Interventions for the treatment of oral cavity and oropharyngeal cancer: chemotherapy

Ambika Parmar, Michaelina Macluskey, Niall Mc Goldrick, David I. Conway, Anne Marie Glenny, Janet E. Clarkson, Helen V. Worthington, Kelvin K. W. Chan (Lead / Corresponding author)

Research output: Contribution to journalReview articlepeer-review

9 Citations (Scopus)

Abstract

Background: Oral cavity and oropharyngeal cancers are the most common cancers arising in the head and neck. Treatment of oral cavity cancer is generally surgery followed by radiotherapy, whereas oropharyngeal cancers, which are more likely to be advanced at the time of diagnosis, are managed with radiotherapy or chemoradiation. Surgery for oral cancers can be disfiguring and both surgery and radiotherapy have significant functional side effects. The development of new chemotherapy agents, new combinations of agents and changes in the relative timing of surgery, radiotherapy, and chemotherapy treatments may potentially bring about increases in both survival and quality of life for this group of patients. This review updates one last published in 2011.

Objectives: To determine whether chemotherapy, in addition to radiotherapy and/or surgery for oral cavity and oropharyngeal squamous cell carcinoma results in improved overall survival, improved disease-free survival and/or improved locoregional control, when incorporated as either induction therapy given prior to locoregional treatment (i.e. radiotherapy or surgery), concurrent with radiotherapy or in the adjuvant (i.e. after locoregional treatment with radiotherapy or surgery) setting.

Search methods: An information specialist searched 4 bibliographic databases up to 15 September 2021 and used additional search methods to identify published, unpublished and ongoing studies.

Selection criteria: We included randomised controlled trials (RCTs) where more than 50% of participants had primary tumours in the oral cavity or oropharynx, and that evaluated the addition of chemotherapy to other treatments such as radiotherapy and/or surgery, or compared two or more chemotherapy regimens or modes of administration.

Data collection and analysis: For this update, we assessed the new included trials for their risk of bias and at least two authors extracted data from them. Our primary outcome was overall survival (time to death from any cause). Secondary outcomes were disease-free survival (time to disease recurrence or death from any cause) and locoregional control (response to primary treatment). We contacted trial authors for additional information or clarification when necessary.

Main results: We included 100 studies with 18,813 participants. None of the included trials were at low risk of bias.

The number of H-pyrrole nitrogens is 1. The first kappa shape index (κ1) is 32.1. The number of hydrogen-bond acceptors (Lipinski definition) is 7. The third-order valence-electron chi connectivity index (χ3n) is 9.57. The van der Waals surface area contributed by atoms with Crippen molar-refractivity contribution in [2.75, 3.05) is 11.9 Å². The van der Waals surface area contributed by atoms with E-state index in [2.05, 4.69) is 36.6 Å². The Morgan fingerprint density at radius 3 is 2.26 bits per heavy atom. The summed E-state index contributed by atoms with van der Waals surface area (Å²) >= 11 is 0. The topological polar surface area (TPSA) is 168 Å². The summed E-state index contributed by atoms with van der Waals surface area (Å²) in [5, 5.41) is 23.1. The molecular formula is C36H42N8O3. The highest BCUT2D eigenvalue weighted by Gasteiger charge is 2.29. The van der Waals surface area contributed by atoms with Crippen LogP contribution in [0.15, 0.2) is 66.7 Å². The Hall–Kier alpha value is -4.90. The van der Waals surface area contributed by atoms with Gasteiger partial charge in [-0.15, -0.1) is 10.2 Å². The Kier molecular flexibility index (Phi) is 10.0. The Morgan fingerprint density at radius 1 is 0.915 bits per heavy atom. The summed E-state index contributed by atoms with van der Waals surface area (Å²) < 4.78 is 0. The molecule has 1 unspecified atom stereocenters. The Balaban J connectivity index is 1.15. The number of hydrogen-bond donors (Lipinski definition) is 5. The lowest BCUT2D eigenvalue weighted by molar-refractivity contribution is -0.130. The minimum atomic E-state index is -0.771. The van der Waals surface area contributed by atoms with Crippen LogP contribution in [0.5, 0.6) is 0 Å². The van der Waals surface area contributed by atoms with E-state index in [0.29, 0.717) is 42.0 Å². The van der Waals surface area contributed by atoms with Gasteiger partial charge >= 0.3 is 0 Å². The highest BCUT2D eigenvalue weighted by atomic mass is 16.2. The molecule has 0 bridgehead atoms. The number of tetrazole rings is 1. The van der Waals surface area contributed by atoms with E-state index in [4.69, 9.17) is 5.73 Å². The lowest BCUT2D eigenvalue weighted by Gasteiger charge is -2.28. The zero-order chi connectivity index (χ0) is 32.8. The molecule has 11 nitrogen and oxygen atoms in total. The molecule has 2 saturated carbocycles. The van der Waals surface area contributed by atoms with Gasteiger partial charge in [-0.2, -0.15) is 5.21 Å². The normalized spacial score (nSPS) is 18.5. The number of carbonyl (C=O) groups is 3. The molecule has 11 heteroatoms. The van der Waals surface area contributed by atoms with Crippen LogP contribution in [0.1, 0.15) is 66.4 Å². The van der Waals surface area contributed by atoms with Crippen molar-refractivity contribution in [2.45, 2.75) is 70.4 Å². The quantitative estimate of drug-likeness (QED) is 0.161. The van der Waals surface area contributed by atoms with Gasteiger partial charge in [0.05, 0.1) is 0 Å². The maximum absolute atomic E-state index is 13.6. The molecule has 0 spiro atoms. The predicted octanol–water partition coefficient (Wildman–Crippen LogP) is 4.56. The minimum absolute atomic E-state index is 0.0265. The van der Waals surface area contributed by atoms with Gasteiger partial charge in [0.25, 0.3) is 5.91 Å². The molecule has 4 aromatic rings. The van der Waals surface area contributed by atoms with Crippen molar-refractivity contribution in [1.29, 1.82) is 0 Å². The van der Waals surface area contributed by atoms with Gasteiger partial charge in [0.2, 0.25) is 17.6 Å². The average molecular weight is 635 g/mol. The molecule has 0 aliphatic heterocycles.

For induction chemotherapy, we reported the results for contemporary regimens that will be of interest to clinicians and people being treated for oral cavity and oropharyngeal cancers. Overall, there is insufficient evidence to clearly demonstrate a survival benefit from induction chemotherapy with platinum plus 5-fluorouracil prior to radiotherapy (hazard ratio (HR) for death 0.85, 95% confidence interval (CI) 0.70 to 1.04, P = 0.11; 7427 participants, 5 studies; moderate-certainty evidence), prior to surgery (HR for death 1.06, 95% CI 0.71 to 1.60, P = 0.77; 198 participants, 1 study; low-certainty evidence) or prior to concurrent chemoradiation (CRT) with cisplatin (HR for death 0.71, 95% CI 0.37 to 1.35, P = 0.30; 389 participants, 2 studies; low-certainty evidence). There is insufficient evidence to support the use of an induction chemotherapy regimen with cisplatin plus 5-fluorouracil plus docetaxel prior to CRT with cisplatin (HR for death 1.08, 95% CI 0.80 to 1.44, P = 0.63; 760 participants, 3 studies; low-certainty evidence).

There is insufficient evidence to support the use of adjuvant chemotherapy over observation only following surgery (HR for death 0.95, 95% CI 0.73 to 1.22, P = 0.67; 353 participants, 5 studies; moderate-certainty evidence). Among studies that compared post-surgical adjuvant CRT, as compared to post-surgical RT, adjuvant CRT showed a survival benefit (HR 0.84, 95% CI 0.72 to 0.98, P = 0.03; 1097 participants, 4 studies; moderate-certainty evidence).

Primary treatment with CRT, as compared to radiotherapy alone, was associated with a reduction in the risk of death (HR for death 0.74, 95% CI 0.67 to 0.83, P < 0.00001; 2852 participants, 24 studies; moderate-certainty evidence).

Authors' conclusions: The results of this review demonstrate that chemotherapy in the curative-intent treatment of oral cavity and oropharyngeal cancers only seems to be of benefit when used in specific circumstances together with locoregional treatment. The evidence does not show a clear survival benefit from the use of induction chemotherapy prior to radiotherapy, surgery or CRT. Adjuvant CRT reduces the risk of death by 16%, as compared to radiotherapy alone. Concurrent chemoradiation as compared to radiation alone is associated with a greater than 20% improvement in overall survival; however, additional research is required to inform how the specific chemotherapy regimen may influence this benefit.

Original languageEnglish
Article numberCD006386
Number of pages251
JournalCochrane Database of Systematic Reviews
Volume2021
Issue number12
DOIs
Publication statusPublished - 20 Dec 2021

Keywords

  • Antineoplastic Combined Chemotherapy Protocols
  • Carcinoma, Squamous Cell
  • Combined Modality Therapy
  • Mouth Neoplasms
  • Oropharyngeal Neoplasms
  • Randomized Controlled Trails as Topic
  • Remission Induction
  • Survival Analysis

Fingerprint

Dive into the research topics of 'Interventions for the treatment of oral cavity and oropharyngeal cancer: chemotherapy'. Together they form a unique fingerprint.

Cite this